Metal oxide, known to start and stop current, can also create it; a step “beyond CMOS”.
Scientists have taken a common component of digital devices and endowed it with a previously unobserved capability, opening the door to a new generation of silicon-based electronic devices.
While digital circuits in computers and cell phones are becoming smaller and processors are going faster and faster, limits are approaching, and scientists worldwide are working to extend or go beyond today’s technology, known as complementary metal oxide semiconductor or CMOS technology
In a research article published in July 2019 in Physical Review Letters, the scientists explain how they created a metal oxide – the “MO” in “CMOS” – equipped with an additional important function. Instead of simply being a passive element of the on-off switch in a CMOS transistor, the new metal oxide activates electrical current flow all by itself. The finding could one day help move computing into an era often called “beyond CMOS.”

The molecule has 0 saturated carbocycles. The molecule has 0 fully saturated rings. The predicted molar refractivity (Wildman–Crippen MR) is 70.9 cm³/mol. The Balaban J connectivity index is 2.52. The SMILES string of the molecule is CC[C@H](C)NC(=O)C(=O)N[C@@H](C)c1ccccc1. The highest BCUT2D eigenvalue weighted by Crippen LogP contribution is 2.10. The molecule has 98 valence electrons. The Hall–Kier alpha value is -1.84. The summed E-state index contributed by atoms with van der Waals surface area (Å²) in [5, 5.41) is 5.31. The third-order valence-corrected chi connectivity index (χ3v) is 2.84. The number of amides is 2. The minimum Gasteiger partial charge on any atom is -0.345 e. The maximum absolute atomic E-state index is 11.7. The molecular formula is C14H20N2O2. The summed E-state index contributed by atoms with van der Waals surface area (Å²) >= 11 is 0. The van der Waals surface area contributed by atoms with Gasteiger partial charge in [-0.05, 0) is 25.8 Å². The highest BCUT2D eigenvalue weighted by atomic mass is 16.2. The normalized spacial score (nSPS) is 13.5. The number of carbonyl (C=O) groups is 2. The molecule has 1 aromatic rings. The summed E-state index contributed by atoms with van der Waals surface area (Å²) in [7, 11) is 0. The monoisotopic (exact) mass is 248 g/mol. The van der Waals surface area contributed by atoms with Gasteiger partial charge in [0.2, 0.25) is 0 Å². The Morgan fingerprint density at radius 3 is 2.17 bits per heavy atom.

The oxide material creates current in nearby pure, “undoped” silicon, the workhorse semiconductor of the electronics industry. The conductivity in silicon takes place in a very thin region just nine atomic layers thick. You’d need to stack 100,000 such layers equal to the width of a human hair.
This capability – to induce current in silicon – marks a major step forward for a material that has previously been thought of as being of limited value; it has performed the on-off duties of an insulator very well but it hasn’t been considered for the crucial current-creating capacity on which all transistors rely.
“The fact that an oxide, long used only as a passive element in semiconductor devices, can also be an active element is new and intriguing,” said Scott Chambers, one of the authors and a scientist at the Department of Energy’s Pacific Northwest National Laboratory.